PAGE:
The Macintosh was the first computer most people had seen that used a mouse. Before the Mac, home users had little ability to create
art or graphics with computers. Special drawing tablets were generally required. Computers before the Mac had very low resolution screens.
When Steve Jobs introduced the Mac to Apple shareholders
in January 1984 and they saw Macpaint drawings flash across the screen (along with more than a few other groundbreaking features), they cheered.
Bill Atkinson's Macpaint turned any computer into an art studio. Perhaps more importantly, anyone who did not consider themselves a serious artist could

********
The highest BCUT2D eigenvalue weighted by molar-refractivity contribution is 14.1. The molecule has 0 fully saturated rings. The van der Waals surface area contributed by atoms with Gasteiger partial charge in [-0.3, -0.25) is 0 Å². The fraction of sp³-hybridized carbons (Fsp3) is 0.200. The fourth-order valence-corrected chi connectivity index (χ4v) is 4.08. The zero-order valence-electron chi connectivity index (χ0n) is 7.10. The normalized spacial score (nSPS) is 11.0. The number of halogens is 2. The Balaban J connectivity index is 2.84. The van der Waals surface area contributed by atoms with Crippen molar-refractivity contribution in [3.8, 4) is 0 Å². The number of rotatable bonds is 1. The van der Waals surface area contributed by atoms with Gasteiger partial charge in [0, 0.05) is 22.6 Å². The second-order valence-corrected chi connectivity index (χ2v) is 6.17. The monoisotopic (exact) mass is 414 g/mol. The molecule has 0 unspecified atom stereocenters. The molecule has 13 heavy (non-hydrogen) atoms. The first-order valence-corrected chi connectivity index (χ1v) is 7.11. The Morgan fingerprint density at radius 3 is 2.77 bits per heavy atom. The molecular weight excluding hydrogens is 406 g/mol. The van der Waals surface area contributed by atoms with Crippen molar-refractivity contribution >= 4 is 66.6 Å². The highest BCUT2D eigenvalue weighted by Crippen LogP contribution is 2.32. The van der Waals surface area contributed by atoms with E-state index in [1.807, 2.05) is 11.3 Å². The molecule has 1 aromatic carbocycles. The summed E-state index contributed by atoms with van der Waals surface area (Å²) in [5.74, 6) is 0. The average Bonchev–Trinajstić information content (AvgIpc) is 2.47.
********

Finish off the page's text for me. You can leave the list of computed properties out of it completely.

make cool graphics on a computer.
A New York Times review from 1984 called Macpaint "better than anything else of its kind offered on personal computers
by a factor of 10." Clip art and "building block" illustration packs made with Macpaint soon put professional-looking graphics
within reach of average users.